There is something amazing, intangible, and inexplicable about David Sylvian’s work. Ever since the demise of his initial band, he has crafted a very successful career by blending his deep and soulful voice with studio sorcery and a bevy of jazz and electronica influences. For Snow Borne Sorrow he assembled a band called Nine Horses, consisting of his brother and a long-time collaborator, drummer Steve Jansen, and Burnt Friedman, an electronic artist with enormous background within that domain.
Snow Borne Sorrow is light years away from his last recording, Blemish, a work that saw him dwelling into the territory of noise, improvisation, and minimalism, but is much closer to its twin sister, Good Son Vs Only Daughter. Snow Borne Sorrow lacks the plethora of artists who participated on the seminal recording Dead Bees On A Cake, as well as its color, but the approach is somewhat similar. It's also similar to another recording, Brian Eno’s Another Day on Earth; it seems that both artists have decided to put their own sound inventions within the familiar, ubiquitous pop format.
Snow Borne Sorrow is a carefully constructed album with great attention to detail. Sylvian is as adventurous as ever, yet relentlessly sober about his experiments, creating detailed and colorful sound worlds pervaded by emotional lyrics—which ultimately give birth to an eclectic mix of unknown sounds that blur any stylistic boundaries. But all of these aspects function perfectly and the structures are organically knit together without any hint of what is played and what is sampled.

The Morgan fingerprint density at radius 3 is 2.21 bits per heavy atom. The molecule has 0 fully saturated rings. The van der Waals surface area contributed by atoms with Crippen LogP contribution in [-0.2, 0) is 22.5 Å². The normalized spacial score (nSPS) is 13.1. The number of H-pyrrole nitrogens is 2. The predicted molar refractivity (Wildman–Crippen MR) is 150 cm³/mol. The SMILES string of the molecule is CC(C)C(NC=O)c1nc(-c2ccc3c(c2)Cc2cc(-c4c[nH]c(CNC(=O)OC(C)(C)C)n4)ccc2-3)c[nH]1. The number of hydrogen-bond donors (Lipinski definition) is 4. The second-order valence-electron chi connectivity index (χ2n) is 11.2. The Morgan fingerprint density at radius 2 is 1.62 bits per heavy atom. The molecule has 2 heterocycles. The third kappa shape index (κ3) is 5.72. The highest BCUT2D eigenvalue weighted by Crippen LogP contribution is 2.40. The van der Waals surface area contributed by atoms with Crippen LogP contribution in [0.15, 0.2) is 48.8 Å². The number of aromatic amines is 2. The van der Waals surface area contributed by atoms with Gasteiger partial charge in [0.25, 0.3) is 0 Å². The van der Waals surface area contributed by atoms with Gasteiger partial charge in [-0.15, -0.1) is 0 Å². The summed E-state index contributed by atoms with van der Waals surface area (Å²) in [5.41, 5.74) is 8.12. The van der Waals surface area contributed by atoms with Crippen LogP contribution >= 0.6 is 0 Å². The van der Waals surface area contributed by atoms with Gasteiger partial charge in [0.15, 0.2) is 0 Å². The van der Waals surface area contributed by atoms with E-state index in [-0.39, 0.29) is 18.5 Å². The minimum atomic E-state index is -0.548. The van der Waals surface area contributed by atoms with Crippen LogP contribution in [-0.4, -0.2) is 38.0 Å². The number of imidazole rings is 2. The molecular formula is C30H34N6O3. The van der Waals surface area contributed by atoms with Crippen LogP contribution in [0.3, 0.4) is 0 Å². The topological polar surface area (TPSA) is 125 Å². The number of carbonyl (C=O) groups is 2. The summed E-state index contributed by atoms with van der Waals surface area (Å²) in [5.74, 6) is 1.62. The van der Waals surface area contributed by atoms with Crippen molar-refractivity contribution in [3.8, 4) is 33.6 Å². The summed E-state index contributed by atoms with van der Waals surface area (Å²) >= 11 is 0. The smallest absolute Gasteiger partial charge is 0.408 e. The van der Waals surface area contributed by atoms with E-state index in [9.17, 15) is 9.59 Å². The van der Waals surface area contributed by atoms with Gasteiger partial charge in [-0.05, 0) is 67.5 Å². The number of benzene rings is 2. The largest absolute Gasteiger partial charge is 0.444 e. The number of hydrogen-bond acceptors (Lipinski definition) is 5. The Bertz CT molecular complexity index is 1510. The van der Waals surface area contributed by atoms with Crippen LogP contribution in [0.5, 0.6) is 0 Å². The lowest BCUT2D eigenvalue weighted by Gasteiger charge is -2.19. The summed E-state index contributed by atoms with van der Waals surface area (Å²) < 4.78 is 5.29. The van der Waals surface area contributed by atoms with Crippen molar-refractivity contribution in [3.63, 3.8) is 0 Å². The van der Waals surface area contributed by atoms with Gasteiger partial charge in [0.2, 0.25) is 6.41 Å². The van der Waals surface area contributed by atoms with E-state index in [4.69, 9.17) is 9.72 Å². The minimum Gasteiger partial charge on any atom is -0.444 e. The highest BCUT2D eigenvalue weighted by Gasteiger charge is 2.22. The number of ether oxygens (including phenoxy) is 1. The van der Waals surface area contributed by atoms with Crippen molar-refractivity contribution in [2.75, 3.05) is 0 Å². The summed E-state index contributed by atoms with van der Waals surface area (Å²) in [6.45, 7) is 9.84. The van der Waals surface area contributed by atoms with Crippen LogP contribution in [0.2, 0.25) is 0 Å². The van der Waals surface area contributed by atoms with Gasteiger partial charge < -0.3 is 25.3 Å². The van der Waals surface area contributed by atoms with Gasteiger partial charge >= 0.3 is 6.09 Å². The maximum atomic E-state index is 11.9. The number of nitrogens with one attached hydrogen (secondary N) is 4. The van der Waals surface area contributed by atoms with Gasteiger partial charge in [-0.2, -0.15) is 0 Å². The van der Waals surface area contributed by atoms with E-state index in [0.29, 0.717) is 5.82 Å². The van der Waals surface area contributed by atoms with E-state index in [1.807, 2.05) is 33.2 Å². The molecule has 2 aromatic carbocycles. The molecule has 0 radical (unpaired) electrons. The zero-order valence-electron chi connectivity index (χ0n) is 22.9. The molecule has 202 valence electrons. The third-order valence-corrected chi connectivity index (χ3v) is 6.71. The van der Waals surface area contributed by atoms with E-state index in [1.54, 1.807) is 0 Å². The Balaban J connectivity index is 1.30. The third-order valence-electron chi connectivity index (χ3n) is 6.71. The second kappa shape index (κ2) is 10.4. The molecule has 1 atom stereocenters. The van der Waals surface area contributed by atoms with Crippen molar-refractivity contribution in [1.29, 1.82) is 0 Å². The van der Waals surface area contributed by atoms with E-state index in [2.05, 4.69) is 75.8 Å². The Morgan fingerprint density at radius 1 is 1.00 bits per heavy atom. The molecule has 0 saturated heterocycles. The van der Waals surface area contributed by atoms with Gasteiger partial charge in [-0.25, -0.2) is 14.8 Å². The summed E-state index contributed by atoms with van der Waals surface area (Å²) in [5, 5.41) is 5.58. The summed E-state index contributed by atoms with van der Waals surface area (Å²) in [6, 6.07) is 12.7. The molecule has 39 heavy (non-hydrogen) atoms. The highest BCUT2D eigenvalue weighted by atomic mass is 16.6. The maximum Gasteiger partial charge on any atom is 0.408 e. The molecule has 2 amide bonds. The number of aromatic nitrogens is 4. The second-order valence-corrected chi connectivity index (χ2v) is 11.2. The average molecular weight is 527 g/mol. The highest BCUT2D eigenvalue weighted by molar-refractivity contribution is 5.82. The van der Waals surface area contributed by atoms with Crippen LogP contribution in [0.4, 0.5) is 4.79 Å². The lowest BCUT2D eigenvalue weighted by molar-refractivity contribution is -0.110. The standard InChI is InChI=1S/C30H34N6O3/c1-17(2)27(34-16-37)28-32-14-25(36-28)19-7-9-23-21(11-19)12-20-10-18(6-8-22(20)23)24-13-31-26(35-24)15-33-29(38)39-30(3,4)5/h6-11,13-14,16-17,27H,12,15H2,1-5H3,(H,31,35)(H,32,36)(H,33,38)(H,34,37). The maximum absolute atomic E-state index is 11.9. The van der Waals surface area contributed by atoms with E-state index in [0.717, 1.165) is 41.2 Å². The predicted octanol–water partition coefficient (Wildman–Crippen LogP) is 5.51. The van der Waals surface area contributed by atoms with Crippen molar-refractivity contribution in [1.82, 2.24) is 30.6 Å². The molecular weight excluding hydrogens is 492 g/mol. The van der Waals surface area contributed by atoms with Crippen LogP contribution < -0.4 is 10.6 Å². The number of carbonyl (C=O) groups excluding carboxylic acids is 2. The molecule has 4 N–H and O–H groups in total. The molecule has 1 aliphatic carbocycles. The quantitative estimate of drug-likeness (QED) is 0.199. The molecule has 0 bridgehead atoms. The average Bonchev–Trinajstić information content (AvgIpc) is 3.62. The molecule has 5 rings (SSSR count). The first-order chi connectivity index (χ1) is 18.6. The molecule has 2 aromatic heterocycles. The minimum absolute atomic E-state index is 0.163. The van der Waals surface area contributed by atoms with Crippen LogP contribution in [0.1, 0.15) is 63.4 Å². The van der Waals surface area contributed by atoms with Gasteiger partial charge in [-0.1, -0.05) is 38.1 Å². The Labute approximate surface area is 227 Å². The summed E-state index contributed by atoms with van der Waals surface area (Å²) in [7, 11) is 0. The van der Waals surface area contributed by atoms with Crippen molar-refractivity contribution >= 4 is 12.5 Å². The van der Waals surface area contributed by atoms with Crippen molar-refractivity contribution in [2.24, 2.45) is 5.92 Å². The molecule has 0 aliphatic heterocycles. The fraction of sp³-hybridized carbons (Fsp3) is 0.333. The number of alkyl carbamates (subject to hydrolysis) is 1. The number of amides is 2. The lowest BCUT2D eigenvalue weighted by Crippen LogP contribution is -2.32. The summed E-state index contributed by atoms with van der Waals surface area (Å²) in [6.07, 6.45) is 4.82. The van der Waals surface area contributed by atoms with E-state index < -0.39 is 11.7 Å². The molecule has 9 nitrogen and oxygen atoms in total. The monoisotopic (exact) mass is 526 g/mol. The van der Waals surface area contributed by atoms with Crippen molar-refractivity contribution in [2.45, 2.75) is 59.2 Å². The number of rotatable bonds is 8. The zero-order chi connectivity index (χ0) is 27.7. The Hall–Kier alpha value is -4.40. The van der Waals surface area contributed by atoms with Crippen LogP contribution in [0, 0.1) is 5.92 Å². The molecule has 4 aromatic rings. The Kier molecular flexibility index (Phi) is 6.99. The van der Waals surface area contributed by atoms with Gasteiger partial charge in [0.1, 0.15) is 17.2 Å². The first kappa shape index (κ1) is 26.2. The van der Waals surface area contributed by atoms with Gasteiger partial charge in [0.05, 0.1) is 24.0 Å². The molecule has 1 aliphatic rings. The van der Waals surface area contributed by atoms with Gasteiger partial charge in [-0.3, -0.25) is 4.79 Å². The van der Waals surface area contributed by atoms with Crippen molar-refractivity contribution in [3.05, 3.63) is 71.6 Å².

While the dense and colorful electronics lay the sonic foundation, the drumming (and electronic beats) are what breathe life into these compositions. Drummer Steve Jansen adds another dimension and different feel to these compositions with his precise and subtle playing and programming. The guest list features Ryuichi Sakamoto, Stina Nordenstam, Arve Henriksen, Morton Gronvad, and more, each and everyone contributing significantly to the overall picture.
The opening track, “Wonderful World,” is an emotionally loaded, characteristically accomplished masterwork. “Banality of Evil” is a gorgeous lounge-jazz journey with beautiful deep rhythms and jazzy saxophones in the background played by Thomass Hass and Theo Travis. “A History of Holes” is another standout track. The way the instrumental music on this song serves as a canvas for Sylvian’s soulful vocals is pure genius. ”Serotonin” is a strangely cratfted track with nice beats and floaty, echoing melodies. The album closes with “The Librarian,” a dreamy, imaginative track with strong and exceptional vocal delivery by Sylvian.
As with Sylvian’s previous work, the story unfolds slowly, but it gets better with every new listen. In the end, Sylvian has delivered an album of rare and meticulous maturity, a work of art literally dense with ideas from the first to the last track. One of the strongest albums of his extraordinary career.
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